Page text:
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DNA flow cytomoetric analysis of mesothelial cells exposed in vivo to asbestos.
Green FH; Balu A
Proceedings of the VIIth International Pneumoconioses Conference, August 23-26, 1988, Pittsburgh, Pennsylvania, USA. Atlanta, GA: U.S. Department of Health and Human Services, Public Health Service, Centers for Disease Control, National Institute for Occupational Safety and Health, DHHS (NIOSH) Publication No. 90-108, 1990 Nov; (Pt II):1320-1329
Cytokinetic changes induced by asbestos (1332214) in mesothelial cells were studied in rats. Male Fischer-344-rats were injected intraperitoneally with 0 or 50 milligrams crocidolite (12001284). Selected rats were killed at various times for up to 18 months and the peritoneally cavity was opened and lavaged. Lavage fluid total and differential cellularity was determined. Samples of parietal and visceral peritoneum were taken and examined by light and electron microscopy. The number of mesothelial cells in the DNA synthesizing phase (S-phase) was determined by a flow cytometric technique. Results for rats sampled at 1, 3, 7, 14, or 28 days were described. Crocidolite caused a large increase in inflammatory cells recovered in the lavage fluid 1 to 14 days post exposure. Large numbers of red blood cells were recovered at 1, 3, and 7 days. The number of mesothelial cells increased sharply at 7 days. Crocidolite induced an early, intense acute inflammatory reaction in the mesothelial and submesothelial tissues which was characterized by capillary dilatation, edema, and macrophage and polymorphonuclear cell infiltration. Crocidolite fibers were initially noted on the peritoneal surfaces and on the surfaces of the abdominal organs. At later times they were phagocytized and incorporated into submesothelial cells. Incorporation of fibers into the peritoneum was associated with proliferation of surface and submesothelial cells. Diffuse peritoneal thickening and nodule formation was noted in proliferating submesothelial cells. Collagen was observed in the nodules by 28 days. Crocidolite induced a sharp increase in S-phase synthesis which peaked at 3 days and which was still elevated at 28 days. The authors note that because the results are still preliminary it is not possible to determine whether the changes induced by crocidolite in the mesothelial cell population are specific for asbestos or whether they will progress to neoplasia.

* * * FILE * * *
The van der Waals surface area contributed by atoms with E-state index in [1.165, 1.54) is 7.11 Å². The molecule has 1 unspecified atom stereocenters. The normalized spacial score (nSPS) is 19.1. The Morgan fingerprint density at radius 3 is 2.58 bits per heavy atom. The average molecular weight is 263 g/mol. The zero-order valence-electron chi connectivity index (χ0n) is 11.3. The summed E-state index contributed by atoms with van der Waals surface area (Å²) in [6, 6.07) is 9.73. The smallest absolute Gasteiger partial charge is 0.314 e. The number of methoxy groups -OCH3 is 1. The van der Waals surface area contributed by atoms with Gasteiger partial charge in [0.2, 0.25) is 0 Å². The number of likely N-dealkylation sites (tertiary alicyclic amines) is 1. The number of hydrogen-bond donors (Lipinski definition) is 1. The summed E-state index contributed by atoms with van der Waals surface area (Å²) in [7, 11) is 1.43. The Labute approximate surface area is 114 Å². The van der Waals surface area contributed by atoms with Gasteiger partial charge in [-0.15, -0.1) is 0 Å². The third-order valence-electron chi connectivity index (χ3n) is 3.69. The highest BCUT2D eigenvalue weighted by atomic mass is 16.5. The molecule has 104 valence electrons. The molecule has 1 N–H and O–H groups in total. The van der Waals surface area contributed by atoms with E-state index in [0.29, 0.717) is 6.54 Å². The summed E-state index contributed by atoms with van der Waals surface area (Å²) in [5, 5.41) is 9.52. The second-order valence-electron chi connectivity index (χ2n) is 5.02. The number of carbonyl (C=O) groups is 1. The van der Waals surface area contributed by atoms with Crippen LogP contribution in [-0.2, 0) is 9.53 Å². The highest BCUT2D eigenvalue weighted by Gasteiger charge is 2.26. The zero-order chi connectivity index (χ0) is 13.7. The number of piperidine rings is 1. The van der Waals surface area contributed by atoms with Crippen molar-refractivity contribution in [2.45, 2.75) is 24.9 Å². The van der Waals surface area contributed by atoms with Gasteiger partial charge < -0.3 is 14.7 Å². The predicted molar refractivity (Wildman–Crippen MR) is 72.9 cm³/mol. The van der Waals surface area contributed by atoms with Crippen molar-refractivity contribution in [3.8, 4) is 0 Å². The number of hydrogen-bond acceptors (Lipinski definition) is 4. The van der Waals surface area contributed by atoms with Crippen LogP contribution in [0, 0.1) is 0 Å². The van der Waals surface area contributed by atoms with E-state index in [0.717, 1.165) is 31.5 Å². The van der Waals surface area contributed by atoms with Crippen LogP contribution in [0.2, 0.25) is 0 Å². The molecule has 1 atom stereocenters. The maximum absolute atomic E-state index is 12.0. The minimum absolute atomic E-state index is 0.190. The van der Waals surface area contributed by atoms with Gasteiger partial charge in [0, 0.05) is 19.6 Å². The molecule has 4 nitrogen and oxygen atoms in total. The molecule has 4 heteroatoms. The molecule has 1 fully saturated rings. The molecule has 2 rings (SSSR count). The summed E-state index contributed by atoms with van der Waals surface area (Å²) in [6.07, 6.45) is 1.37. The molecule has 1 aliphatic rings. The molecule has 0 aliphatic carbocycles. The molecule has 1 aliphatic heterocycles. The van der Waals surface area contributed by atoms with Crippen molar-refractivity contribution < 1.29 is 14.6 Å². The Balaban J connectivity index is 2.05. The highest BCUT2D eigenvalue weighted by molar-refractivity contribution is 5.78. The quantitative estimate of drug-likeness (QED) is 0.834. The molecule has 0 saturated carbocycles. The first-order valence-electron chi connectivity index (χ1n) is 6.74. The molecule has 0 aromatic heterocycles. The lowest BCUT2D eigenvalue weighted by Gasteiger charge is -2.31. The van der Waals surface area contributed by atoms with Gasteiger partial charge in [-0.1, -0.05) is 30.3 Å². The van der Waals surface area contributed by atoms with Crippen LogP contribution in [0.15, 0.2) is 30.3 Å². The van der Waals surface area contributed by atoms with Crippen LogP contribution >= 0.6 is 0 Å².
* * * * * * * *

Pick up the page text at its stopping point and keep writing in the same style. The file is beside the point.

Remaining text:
In vivo studies; Laboratory animals; Asbestos fibers; Biosynthesis; Histopathology; Nucleic acids; Mesothelial cells; Biokinetics
DHHS (NIOSH) Publication No. 90-108
Proceedings of the VIIth International Pneumoconioses Conference, August 23-26, 1988, Pittsburgh, Pennsylvania, USA
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